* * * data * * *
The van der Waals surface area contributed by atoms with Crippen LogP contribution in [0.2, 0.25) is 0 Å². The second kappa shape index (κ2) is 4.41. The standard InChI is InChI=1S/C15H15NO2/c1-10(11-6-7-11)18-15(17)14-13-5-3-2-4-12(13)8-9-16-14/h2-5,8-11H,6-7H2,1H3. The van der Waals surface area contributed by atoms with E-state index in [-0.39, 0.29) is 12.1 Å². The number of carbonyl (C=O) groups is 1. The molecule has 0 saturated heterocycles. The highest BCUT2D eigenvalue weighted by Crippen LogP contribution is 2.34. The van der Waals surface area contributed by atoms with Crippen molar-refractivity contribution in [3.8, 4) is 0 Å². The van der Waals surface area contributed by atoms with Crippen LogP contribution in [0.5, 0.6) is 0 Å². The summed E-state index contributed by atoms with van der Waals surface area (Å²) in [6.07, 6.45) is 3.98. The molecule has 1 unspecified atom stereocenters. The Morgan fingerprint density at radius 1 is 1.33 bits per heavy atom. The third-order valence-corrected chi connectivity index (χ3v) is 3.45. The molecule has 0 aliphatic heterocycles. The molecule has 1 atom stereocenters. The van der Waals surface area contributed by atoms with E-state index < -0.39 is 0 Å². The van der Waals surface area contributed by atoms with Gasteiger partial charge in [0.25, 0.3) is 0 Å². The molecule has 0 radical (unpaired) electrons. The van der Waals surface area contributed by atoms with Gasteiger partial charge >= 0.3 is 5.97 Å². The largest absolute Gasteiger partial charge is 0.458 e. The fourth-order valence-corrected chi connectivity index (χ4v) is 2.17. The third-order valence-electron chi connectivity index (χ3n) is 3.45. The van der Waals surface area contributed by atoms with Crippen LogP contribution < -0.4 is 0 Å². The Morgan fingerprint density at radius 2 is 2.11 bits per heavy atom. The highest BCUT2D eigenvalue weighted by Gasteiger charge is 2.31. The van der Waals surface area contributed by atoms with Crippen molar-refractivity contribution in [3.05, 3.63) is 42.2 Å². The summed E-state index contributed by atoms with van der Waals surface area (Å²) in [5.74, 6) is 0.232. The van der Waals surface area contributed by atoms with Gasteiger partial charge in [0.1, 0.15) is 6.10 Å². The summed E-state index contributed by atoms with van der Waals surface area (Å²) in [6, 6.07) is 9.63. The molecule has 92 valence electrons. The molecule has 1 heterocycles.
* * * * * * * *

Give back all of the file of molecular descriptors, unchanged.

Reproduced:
The van der Waals surface area contributed by atoms with Crippen LogP contribution in [0.2, 0.25) is 0 Å². The second kappa shape index (κ2) is 4.41. The standard InChI is InChI=1S/C15H15NO2/c1-10(11-6-7-11)18-15(17)14-13-5-3-2-4-12(13)8-9-16-14/h2-5,8-11H,6-7H2,1H3. The van der Waals surface area contributed by atoms with E-state index in [-0.39, 0.29) is 12.1 Å². The number of carbonyl (C=O) groups is 1. The molecule has 0 saturated heterocycles. The highest BCUT2D eigenvalue weighted by Crippen LogP contribution is 2.34. The van der Waals surface area contributed by atoms with Crippen molar-refractivity contribution in [3.8, 4) is 0 Å². The van der Waals surface area contributed by atoms with Crippen LogP contribution in [0.5, 0.6) is 0 Å². The summed E-state index contributed by atoms with van der Waals surface area (Å²) in [6.07, 6.45) is 3.98. The molecule has 1 unspecified atom stereocenters. The Morgan fingerprint density at radius 1 is 1.33 bits per heavy atom. The third-order valence-corrected chi connectivity index (χ3v) is 3.45. The molecule has 0 aliphatic heterocycles. The molecule has 1 atom stereocenters. The van der Waals surface area contributed by atoms with E-state index < -0.39 is 0 Å². The van der Waals surface area contributed by atoms with Gasteiger partial charge in [0.25, 0.3) is 0 Å². The molecule has 0 radical (unpaired) electrons. The van der Waals surface area contributed by atoms with Gasteiger partial charge >= 0.3 is 5.97 Å². The largest absolute Gasteiger partial charge is 0.458 e. The fourth-order valence-corrected chi connectivity index (χ4v) is 2.17. The third-order valence-electron chi connectivity index (χ3n) is 3.45. The van der Waals surface area contributed by atoms with Crippen LogP contribution < -0.4 is 0 Å². The Morgan fingerprint density at radius 2 is 2.11 bits per heavy atom. The highest BCUT2D eigenvalue weighted by Gasteiger charge is 2.31. The van der Waals surface area contributed by atoms with Crippen molar-refractivity contribution in [3.05, 3.63) is 42.2 Å². The summed E-state index contributed by atoms with van der Waals surface area (Å²) in [5.74, 6) is 0.232. The van der Waals surface area contributed by atoms with Gasteiger partial charge in [0.1, 0.15) is 6.10 Å². The summed E-state index contributed by atoms with van der Waals surface area (Å²) in [6, 6.07) is 9.63. The molecule has 92 valence electrons. The molecule has 1 heterocycles.